Updated news on the Gambino, Genovese, Bonanno, Lucchese and Colombo Organized Crime Families of New York City.

Saturday, April 6, 2013

Gambino gangster who claims hes turned his life around gets off with just probation

A Gambino crime associate, who claims he’s a new man now thanks to Tony Soprano-style psychiatric treatment, got off with just probation Friday for racketeering and extortion.

Anthony Scibelli was a troubled mobster, given to fits of rage, screaming and name-dropping of powerful gangsters — bad conduct that could have landed him in prison for two years.

Gambino associate Anthony Scibelli leaving Brooklyn Federal Court after he was sentenced to no jail time for extortion

Prosecutors charged Scibelli was a “sidekick and subordinate” of Gambino soldier Vincent Dragonetti, but defense lawyer Gerald Shargel attributed his client’s anti-social behavior to a lifelong struggle with bipolar, anxiety and panic disorders.

But Scibelli, 42, said therapy and medication have turned his life around.

Now instead of hanging out with mobsters, he makes breakfast for his young children in the morning and puts them to bed at night, Scibelli said.

“I’m not the same person,” he said. “I would never allow myself to act like that anymore. I have cut off all connections to people (in the racketeering indictment).”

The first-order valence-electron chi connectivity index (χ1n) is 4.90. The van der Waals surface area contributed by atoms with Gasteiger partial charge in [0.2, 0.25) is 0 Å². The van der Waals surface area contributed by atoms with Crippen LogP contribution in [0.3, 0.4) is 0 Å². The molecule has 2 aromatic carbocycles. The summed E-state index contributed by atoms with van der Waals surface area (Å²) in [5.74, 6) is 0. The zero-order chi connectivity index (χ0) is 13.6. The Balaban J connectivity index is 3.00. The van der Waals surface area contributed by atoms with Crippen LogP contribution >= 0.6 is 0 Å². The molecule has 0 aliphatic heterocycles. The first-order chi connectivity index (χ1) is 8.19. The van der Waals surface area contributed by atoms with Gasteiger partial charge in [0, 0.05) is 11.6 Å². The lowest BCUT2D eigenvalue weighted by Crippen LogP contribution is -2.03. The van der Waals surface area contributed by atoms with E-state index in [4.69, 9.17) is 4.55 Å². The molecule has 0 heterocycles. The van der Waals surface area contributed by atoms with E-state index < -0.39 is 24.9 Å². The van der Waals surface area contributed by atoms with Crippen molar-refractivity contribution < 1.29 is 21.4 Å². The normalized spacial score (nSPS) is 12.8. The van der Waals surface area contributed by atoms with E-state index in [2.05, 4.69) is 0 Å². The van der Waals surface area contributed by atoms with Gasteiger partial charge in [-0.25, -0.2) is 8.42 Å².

“I have become a better person,” Scibelli said. “Although I’m a work in progress, I would never go back.”

He even apologized to the Brooklyn development company Sitt Asset Management, against whom he pleaded guilty to extorting a $55,000 payment in a 2007 business dispute. He also extorted $10,000 on top of the money another contractor owed him, court papers say.

An informant had secretly taped Scibelli’s tough talk. “Does he (the person who crossed us) know what the f--k we are capable of?” Scibelli ranted, according to a transcript. “You don’t see the newspapers every day? What do they think, that this is make-believe?”

Scibelli also threatened to convene a sit-down with capo Nicholas Corozzo to settle the beef, said Assistant U.S. Attorney Whitman Knapp.

The judge could have given Scibelli up to two years in prison, but she expressed concern that incarceration would jeopardize the jobs of 200 employees at his firm.

Instead, she ordered him to continue his mental health treatment.



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